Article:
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A Month at the Huntington Library

Alice Kelly, Junior Research Fellow, spent a month at the Huntington Library as the Corpus Christi-Huntington Exchange Fellow

Arriving at Los Angeles airport in late July, armed with a guidebook lent to me by another Corpus Fellow (thanks, Paul!), I crossed the city to Pasadena to take up my month-long Fellowship at the Huntington Library.

The Huntington is a research institution set in 120 acres of botanical gardens which also houses a number of art galleries and exhibition halls. I was there to see their twentieth-century holdings for my book project on the First World War and commemorative culture. This included lesser-known American First World War memoirs and memorial volumes, and works such as a rare printed text by Joseph Conrad, letters by Ford Madox Ford and Elizabeth Bowen, and manuscripts by Christopher Isherwood. I also looked at texts related to a project on Lord Northcliffe, the press magnate, whose war career I’m researching as part of my role at the Rothermere American Institute.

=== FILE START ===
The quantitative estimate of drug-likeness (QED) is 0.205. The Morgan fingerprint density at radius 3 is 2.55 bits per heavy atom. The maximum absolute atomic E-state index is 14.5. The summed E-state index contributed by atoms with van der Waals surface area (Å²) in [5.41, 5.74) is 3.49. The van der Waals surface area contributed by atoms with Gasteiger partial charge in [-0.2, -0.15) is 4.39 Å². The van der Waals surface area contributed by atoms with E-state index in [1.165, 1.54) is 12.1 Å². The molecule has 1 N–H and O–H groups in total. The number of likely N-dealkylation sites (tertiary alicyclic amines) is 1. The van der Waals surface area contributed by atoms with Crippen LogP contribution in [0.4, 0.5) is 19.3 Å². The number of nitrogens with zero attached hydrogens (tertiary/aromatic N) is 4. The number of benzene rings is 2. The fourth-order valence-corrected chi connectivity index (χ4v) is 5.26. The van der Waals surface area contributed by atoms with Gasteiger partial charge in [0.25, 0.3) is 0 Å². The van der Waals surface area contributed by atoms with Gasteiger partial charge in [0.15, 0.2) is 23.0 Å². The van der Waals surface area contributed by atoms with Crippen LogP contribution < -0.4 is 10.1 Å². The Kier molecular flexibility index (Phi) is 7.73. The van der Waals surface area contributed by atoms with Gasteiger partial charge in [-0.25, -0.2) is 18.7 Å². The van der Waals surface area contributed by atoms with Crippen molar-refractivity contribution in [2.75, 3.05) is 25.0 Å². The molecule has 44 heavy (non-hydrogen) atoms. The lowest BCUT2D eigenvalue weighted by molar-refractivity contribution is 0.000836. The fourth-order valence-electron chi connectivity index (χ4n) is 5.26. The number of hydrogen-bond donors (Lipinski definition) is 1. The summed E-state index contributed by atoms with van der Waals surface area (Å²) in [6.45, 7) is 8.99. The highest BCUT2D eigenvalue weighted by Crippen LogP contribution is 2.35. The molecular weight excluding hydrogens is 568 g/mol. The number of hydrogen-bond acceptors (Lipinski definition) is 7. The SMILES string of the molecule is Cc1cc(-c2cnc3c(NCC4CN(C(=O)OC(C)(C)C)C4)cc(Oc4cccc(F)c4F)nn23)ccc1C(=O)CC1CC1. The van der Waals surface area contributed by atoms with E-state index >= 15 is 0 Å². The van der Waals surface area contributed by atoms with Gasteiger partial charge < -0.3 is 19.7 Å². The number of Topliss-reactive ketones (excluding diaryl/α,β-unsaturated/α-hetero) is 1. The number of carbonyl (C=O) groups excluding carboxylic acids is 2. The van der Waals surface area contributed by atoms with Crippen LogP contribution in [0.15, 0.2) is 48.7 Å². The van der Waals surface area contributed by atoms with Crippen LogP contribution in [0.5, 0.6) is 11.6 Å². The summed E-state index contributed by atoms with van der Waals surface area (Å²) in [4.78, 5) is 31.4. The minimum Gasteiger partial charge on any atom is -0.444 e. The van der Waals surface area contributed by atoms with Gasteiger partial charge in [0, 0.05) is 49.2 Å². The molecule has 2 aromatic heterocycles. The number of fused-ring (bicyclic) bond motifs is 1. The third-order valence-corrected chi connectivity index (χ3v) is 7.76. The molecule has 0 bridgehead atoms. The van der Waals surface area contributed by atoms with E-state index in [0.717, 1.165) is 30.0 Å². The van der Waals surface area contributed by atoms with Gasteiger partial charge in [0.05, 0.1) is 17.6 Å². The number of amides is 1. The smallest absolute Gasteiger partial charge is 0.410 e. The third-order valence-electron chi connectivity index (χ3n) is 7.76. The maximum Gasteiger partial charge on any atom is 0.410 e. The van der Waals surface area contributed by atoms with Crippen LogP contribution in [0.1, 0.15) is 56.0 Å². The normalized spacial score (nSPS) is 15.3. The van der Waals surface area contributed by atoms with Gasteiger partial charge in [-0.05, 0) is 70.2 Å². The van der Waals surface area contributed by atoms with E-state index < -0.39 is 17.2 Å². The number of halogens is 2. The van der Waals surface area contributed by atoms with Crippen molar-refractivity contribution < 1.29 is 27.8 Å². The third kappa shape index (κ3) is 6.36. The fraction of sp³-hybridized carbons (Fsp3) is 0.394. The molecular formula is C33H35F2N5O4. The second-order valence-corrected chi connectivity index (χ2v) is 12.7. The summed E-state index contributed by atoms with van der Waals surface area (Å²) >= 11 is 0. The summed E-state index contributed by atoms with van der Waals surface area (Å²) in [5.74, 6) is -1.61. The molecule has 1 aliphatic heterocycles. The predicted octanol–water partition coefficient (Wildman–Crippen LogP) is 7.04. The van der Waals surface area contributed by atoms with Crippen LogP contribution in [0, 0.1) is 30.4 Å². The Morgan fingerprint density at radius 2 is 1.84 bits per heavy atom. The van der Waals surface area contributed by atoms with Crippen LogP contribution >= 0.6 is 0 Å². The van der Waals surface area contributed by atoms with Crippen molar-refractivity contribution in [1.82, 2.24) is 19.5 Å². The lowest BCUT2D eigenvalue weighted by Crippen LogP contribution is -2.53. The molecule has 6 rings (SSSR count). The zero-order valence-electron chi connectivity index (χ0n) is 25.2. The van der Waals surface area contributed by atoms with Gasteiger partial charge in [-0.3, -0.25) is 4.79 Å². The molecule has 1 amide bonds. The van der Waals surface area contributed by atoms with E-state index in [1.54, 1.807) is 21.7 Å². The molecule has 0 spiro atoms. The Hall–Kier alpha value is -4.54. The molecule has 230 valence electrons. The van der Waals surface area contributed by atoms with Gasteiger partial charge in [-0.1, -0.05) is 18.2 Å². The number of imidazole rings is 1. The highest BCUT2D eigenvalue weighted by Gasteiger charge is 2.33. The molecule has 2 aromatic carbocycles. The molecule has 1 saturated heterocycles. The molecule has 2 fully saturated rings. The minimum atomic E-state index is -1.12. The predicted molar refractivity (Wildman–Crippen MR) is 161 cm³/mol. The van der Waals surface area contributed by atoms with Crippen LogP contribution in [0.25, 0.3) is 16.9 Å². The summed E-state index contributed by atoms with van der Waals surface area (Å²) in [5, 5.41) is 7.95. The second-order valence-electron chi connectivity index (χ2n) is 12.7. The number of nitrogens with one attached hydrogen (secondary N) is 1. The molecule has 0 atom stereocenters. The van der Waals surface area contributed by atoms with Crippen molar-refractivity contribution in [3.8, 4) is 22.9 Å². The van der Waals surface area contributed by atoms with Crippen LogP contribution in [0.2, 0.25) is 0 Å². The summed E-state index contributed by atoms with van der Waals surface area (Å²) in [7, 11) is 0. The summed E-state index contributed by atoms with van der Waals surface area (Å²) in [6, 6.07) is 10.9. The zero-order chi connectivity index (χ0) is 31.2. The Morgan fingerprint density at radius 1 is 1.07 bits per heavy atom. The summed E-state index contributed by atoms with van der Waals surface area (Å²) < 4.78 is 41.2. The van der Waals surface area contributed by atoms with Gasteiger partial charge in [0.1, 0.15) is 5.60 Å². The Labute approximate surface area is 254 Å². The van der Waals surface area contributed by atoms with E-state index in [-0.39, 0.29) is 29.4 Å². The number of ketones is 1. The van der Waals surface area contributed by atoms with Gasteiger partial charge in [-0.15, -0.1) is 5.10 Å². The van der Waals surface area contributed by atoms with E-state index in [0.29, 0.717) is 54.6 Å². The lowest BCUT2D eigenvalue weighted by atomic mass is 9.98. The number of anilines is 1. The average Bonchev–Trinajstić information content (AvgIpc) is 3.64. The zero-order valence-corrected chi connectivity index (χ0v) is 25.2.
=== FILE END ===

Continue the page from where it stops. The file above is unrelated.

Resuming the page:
During my breaks I was able to explore the wonderful gardens, including some truly out of this world cacti in the Desert Garden, and the spectacular Japanese and Chinese Gardens. Walking the grounds offered some real thinking time outside of the reading room. Beyond the Huntington, I was able to use the evenings and weekends to see some of California. Getting a sense of the geography and multiple cultures of the Golden State is helpful for anyone studying American literature and history.

My month at the Huntington Library was invaluable for enriching my research, for providing thinking space in a different cultural context, and for networking with a knowledgeable and friendly community of librarians and other researchers.

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